Bathroom condensation is one of those things we just put up with because there's nothing we can do about it, right?
You just accept that you'll have to wipe the bathroom mirror in order to see yourself and you just put up with that black mould that seems to endlessly come back no matter how often you clean it away.
So you might be surprised to know that I had all those issues in my bathroom and I managed to stop it completely!
So no more mould, no steamed up mirror and no more water dripping down the walls.
First things first, if you’re not entirely sure what causes bathroom condensation read this article first and then come back. If you’re happy that you understand the ins and outs of condensation then keep reading.
My condensation issues are certainly not unique but they are exacerbated by the fact that I live in an old house with solid walls (so no insulation). That means the surface temperature of the walls is much colder than say an insulated cavity wall (or even and uninsulated cavity wall).
Because the surface of the walls are so cold, condensation forms quickly and like most people nowadays I make the issue worse as I tend to use the shower more than the bath, which creates a lot of steam (water vapour).
My shower is typical of the many in that it's open at the top, so the bathroom quickly fills with water vapour, which in turn condenses when it comes into contact with the cold walls. Nothing unusual there!
Now I know what you’re probably thinking…
“Surely you’ll get condensation in the bathroom no matter what type of walls you have?”
...and you’re right. Once the humidity level in the bathroom gets to 100% it doesn’t matter what the wall temperature is, you’ll get condensation.
But if you can keep your walls, and the air in the bathroom, warm, then the air will be capable of holding more moisture before it gets to 100% humidity, so you do have a chance of avoiding, or at least reducing your condensation levels.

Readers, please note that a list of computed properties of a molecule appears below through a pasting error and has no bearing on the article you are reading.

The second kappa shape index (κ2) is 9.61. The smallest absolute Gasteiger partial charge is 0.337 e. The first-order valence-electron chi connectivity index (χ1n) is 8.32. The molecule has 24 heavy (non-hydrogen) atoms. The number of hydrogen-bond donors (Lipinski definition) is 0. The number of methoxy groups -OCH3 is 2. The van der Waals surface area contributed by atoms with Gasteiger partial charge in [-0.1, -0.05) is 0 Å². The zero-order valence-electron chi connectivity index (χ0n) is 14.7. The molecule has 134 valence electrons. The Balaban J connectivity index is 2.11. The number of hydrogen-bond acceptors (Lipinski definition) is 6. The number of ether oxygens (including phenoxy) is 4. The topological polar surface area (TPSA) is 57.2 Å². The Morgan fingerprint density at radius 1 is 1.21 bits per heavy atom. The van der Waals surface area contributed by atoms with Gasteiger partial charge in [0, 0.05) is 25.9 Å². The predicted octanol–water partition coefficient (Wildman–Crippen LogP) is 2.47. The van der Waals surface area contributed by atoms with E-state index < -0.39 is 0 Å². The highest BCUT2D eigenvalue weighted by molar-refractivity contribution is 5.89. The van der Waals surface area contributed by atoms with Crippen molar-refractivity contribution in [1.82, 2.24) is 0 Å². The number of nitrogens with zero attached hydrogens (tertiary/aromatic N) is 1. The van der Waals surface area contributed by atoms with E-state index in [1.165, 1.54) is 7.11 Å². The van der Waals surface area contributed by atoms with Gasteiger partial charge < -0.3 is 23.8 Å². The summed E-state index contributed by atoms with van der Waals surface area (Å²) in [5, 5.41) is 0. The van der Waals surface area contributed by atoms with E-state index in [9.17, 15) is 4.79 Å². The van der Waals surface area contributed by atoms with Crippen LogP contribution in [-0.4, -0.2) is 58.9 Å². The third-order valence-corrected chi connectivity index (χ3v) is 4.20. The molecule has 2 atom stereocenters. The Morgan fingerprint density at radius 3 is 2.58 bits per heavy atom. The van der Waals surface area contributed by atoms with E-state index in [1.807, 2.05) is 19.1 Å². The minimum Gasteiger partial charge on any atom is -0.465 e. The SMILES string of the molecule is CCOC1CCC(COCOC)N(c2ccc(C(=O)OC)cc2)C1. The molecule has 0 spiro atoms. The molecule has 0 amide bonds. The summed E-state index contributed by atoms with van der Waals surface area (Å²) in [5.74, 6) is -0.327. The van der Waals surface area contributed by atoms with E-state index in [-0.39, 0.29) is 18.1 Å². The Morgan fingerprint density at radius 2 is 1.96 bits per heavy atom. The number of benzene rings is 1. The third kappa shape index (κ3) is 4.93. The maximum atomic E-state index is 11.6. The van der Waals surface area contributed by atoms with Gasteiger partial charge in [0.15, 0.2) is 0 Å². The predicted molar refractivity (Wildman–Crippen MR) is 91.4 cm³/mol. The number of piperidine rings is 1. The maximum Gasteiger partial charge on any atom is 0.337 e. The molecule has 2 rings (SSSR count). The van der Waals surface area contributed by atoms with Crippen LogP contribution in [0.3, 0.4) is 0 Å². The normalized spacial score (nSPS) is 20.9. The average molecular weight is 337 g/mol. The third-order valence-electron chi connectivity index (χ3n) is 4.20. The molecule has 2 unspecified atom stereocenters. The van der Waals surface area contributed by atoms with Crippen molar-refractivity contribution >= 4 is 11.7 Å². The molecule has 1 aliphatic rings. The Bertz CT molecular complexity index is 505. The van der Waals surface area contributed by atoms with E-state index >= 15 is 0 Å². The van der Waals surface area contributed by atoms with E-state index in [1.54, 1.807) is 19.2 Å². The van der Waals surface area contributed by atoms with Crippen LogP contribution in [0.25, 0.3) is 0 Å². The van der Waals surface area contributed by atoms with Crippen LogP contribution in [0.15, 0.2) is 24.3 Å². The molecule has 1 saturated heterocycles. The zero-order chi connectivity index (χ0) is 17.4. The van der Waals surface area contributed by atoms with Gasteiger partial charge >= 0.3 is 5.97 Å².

At this point I could get bogged down in the various elements at play such as the effect of relative humidity and air pressure etc. but you're here to find out how I stopped my condensation and I think it'd just confuse the issue. Instead I’ll just say that if you can make your walls warmer that will help reduce the risk of condensation occurring.
In summary; my condensation issue is exacerbated by the fact that my walls are cold and my shower pumps out lots of water vapour into the bathroom.
Initially I spent a lot of time thinking about the problem and the various options for stopping my bathroom condensation issues:
The new humidity sensing extractor fan located above the standard shower cubicle did make a noticeable difference to the bathroom condensation levels.
It probably reduced my condensation problems by around 40% (If I had insulated cavity walls that might have been enough to cure the problem but with my cold walls the condensation was still running down the walls next to the shower cubicle as this is an external wall, so it’s one of the colder walls in the bathroom.
While I was happy that I’d managed to reduce the problem I needed to do more.
So I had a think, drew up a list of things I’d need and hit the internet to buy the raw materials to extend my quadrant shower right up to the ceiling.
After a lot of measuring, some bruised knuckles, a few expletives and several failed prototypes (it turns out there are more problem areas that needed to be addressed than I had initially thought) I had managed to create an extension to the top of the shower quadrant. This created a totally enclosed shower with an inbuilt humidity sensing extractor fan.
I also wanted a solution that looked professional rather than a botched together DIY item.
… It actually worked, and what’s more, it worked really well.
Now that I’ve contained my bathroom condensation I can take a shower and when I get out the bathroom mirror is totally clear and no visible condensation on any walls. The brick walls slowly dried out (over around 12 months) and as they did the room got warmer and easier to heat (wet walls are much colder and harder to heat than dry walls).
In summary the only meaningful way I found to deal with bathroom condensation, especially if you live in an old house or a house with uninsulated or cold walls is to try and contain the water vapour and then use a good quality extractor fan (ideally a humidity sensing one) to take that water vapour out of the room efficiently.
The benefit of the humidity sensing fan I chose to install is it runs at a low level (15 litres per second) all the time to ventilate the bathroom. Then as soon as it detects water vapour it ramps up to a high level of extraction (either 35 or 60 litres per second depending on the humidity level) for as long as required before reducing back down to a minimum level once it detects the humidity levels have returned to normal.